Blaming the victim. Russia’s initial reactions to the attack on Israel

By the end of the weekend of 7–8 October only the Ministry of Foreign Affairs of the Russian Federation has taken an official position on the Hamas terrorist attack on Israeli territory. On 7 October, the ministry’s spokeswoman Maria Zakharova declared that Moscow “is gravely concerned over a sharp escalation of the Palestinian-Israeli conflict” and called on the parties to immediately cease fire, to end the violence and, “with the assistance of the international community, begin negotiations to establish peace in the Middle East. She indirectly blamed Israel itself for the escalation, claiming that it is “a direct consequence of the chronic failure to comply with the corresponding resolutions of the UN and its Security Council”. She also explicitly blamed the West, accusing it of blocking the work of the Middle East Quartet of international mediators (Russia, the United States, the European Union, the UN).

On 7 October, Russian Foreign Minister Sergei Lavrov spoke by telephone with his Egyptian counterpart Sameh Shoukry. According to a Russian communiqué, the ministers expressed “deep concern over the sharp escalation of the situation” and “called for an immediate ceasefire and the organisation of Palestinian-Israeli talks based on the norms of international law and existing UN and Security Council resolutions”. On 9 October, Kremlin spokesman Dmitry Peskov suggested that Hamas had used Western weapons previously handed over to Ukraine during its attack on Israel.

The attack on Israel by Hamas militants, which began on 7 October, was the main focus of Russian news and current affairs programmes. Events surrounding Israel were reported on extensively and emotively, pushing the situation on the Ukrainian front to the background. The narrative emphasised Russia’s unequivocal refusal to take sides and presented the rationale and losses in a balanced manner. At the same time, it was pointed out that responsibility for the attack lay with the West, which was allegedly providing assistance to Hamas. The narrative regarding Israel was also used to whitewash Russia’s actions, pointing out that it had never committed crimes against its neighbours.


  • Several elements are notable in Moscow’s initial official response. First, there was a lack of condemnation of the Hamas attack on Israel, including the murders committed against civilians. Secondly, Russia has de facto attributed blame to the victim of the attack (Israel) by drawing attention to the wider context – Israel’s obstruction of the process of establishing an independent Palestinian state. Thirdly, the Russian position is characterised by an apparent balancing in its treatment of both sides, calling for a ceasefire when hostilities were still taking place on Israeli territory. Finally, Moscow is attempting to use the conflict to induce the West to undertake joint diplomatic action with Russia (the ‘Quartet of international mediators’). The West would thus be led to believe that Russia is an ‘indispensable partner’ in the process of settling the Middle East conflict. This would create a situation in which Moscow could try to make its cooperation in resolving or mitigating the Israeli-Palestinian conflict conditional on the discontinuation or limitation of Western military aid to Ukraine.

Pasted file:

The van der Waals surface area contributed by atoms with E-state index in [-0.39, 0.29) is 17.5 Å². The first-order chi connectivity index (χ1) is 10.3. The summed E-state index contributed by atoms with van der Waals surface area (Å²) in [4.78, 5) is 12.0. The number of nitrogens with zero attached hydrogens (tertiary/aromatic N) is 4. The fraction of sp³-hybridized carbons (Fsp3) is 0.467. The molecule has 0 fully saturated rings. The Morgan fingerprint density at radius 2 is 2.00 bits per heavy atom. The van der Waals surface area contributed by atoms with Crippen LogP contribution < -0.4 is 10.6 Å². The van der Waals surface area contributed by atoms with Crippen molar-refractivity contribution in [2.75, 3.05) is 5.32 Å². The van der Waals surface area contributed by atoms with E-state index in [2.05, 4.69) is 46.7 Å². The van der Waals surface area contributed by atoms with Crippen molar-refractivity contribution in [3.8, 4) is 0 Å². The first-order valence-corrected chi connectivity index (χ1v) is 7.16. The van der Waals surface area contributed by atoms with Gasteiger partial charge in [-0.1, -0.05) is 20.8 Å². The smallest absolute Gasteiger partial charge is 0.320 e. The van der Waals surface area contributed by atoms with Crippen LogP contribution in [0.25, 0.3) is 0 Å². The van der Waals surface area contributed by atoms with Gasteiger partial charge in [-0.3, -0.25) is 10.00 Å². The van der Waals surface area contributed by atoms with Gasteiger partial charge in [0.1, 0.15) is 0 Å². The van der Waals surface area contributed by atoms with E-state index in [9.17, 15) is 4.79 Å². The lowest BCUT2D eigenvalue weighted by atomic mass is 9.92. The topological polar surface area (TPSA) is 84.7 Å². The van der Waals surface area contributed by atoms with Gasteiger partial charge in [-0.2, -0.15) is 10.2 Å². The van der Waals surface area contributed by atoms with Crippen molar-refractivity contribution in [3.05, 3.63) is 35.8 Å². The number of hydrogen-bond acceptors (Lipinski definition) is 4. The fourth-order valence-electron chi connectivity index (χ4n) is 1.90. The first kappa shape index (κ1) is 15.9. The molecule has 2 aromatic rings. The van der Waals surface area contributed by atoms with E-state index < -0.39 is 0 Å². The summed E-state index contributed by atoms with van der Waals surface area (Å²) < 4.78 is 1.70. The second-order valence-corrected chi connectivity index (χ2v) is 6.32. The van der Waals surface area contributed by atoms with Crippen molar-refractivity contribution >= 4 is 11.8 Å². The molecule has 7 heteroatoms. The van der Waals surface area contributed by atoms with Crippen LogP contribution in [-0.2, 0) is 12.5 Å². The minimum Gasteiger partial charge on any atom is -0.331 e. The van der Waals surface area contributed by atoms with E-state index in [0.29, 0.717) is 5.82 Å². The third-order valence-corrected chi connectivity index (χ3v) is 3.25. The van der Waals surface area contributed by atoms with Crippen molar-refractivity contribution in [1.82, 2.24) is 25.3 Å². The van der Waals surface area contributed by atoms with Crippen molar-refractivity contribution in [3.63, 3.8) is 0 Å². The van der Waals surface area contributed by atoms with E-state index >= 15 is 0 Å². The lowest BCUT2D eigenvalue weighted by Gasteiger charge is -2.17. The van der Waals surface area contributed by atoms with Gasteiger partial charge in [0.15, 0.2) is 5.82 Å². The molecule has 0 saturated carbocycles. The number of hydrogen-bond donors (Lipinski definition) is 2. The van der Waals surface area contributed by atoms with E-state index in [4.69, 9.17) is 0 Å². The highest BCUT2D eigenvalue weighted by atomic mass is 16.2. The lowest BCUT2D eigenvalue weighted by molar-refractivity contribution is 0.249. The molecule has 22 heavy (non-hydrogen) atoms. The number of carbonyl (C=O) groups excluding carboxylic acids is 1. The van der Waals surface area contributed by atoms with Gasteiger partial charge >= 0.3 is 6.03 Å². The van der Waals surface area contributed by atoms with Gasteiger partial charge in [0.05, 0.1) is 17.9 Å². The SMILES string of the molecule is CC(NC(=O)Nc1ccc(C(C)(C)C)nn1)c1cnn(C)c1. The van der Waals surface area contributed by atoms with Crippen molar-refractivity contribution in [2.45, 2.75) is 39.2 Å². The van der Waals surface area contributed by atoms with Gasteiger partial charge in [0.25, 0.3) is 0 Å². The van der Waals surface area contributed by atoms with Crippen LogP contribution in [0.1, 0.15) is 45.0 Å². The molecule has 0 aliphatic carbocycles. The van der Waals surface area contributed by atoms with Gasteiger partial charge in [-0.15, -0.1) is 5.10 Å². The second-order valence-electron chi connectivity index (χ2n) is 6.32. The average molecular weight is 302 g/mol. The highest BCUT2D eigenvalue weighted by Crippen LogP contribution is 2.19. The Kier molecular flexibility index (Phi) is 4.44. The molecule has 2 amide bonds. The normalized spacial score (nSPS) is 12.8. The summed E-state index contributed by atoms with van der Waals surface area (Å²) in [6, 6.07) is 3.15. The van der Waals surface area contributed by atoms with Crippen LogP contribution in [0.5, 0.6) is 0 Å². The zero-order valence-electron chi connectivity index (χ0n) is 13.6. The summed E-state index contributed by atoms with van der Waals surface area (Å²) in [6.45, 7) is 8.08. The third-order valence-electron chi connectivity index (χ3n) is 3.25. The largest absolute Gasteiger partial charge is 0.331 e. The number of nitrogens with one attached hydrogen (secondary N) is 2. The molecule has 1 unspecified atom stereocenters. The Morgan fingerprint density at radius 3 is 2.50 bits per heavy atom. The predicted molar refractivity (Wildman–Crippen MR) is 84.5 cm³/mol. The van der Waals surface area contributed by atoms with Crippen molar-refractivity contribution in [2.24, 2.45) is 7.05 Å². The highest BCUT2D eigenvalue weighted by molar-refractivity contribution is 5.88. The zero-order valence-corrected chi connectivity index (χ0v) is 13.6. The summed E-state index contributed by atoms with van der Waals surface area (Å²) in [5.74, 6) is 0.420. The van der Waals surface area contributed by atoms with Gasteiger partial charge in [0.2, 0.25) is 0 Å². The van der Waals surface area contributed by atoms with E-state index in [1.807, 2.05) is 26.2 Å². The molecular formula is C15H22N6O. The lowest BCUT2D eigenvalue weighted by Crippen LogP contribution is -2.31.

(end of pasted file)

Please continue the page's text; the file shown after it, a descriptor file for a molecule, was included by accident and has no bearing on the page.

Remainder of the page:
• Russian calls for de-escalation and the cessation of hostilities should be regarded as disingenuous and can be dismissed as pure facelifting. Open warfare between Israel and Hamas-ruled Gaza has numerous benefits for Moscow. Firstly, the Hamas onslaught creates an additional problem for Washington, diverting resources (financial aid, equipment supplies, political engagement) away from Ukraine. Secondly, it makes it easier for Russia to scupper Western attempts to influence Arab states to take a more sympathetic stance towards Ukraine in the Moscow-Kyiv conflict and consequently to reduce economic and political cooperation with Russia. Unequivocal US support for Israel has the effect of strengthening the Kremlin’s position in the Arab states and the Muslim world as a whole. Thirdly, in a situation of increasing threat, Israel will be even less inclined than previously to abandon its current de facto neutral stance towards the Russian-Ukrainian war. Furthermore, Moscow may be counting on a growing interest in Jerusalem to end the war in Europe, even on Russian terms. Indeed, Israel’s aim would be to gain Russia’s political support, while simultaneously bringing about a termination of the Russian-Ukrainian war since it is drawing Washington’s attention and resources away from helping Israel. Finally, it makes the process of normalising relations between Jerusalem and the Arab states (especially Saudi Arabia) very difficult, if not impossible. All this means that Moscow has a vested interest in the prolongation of the Israeli-Palestinian confrontation and even in it widening into a regional war between Israel and Arab radicals backed by Iran.
  • For Russian propaganda, the opportunity to redirect the domestic audience’s attention to a topic other than the war in Ukraine is undoubtedly an advantage, as Russian society is weary of the war and disillusioned by the lack of success on the frontline. The blame given to the West for the Hamas attack and the consensus among experts that the conflict will spread to the entire Middle East are designed to put pressure on the West and force an accelerated end to the war in Ukraine on Russian terms.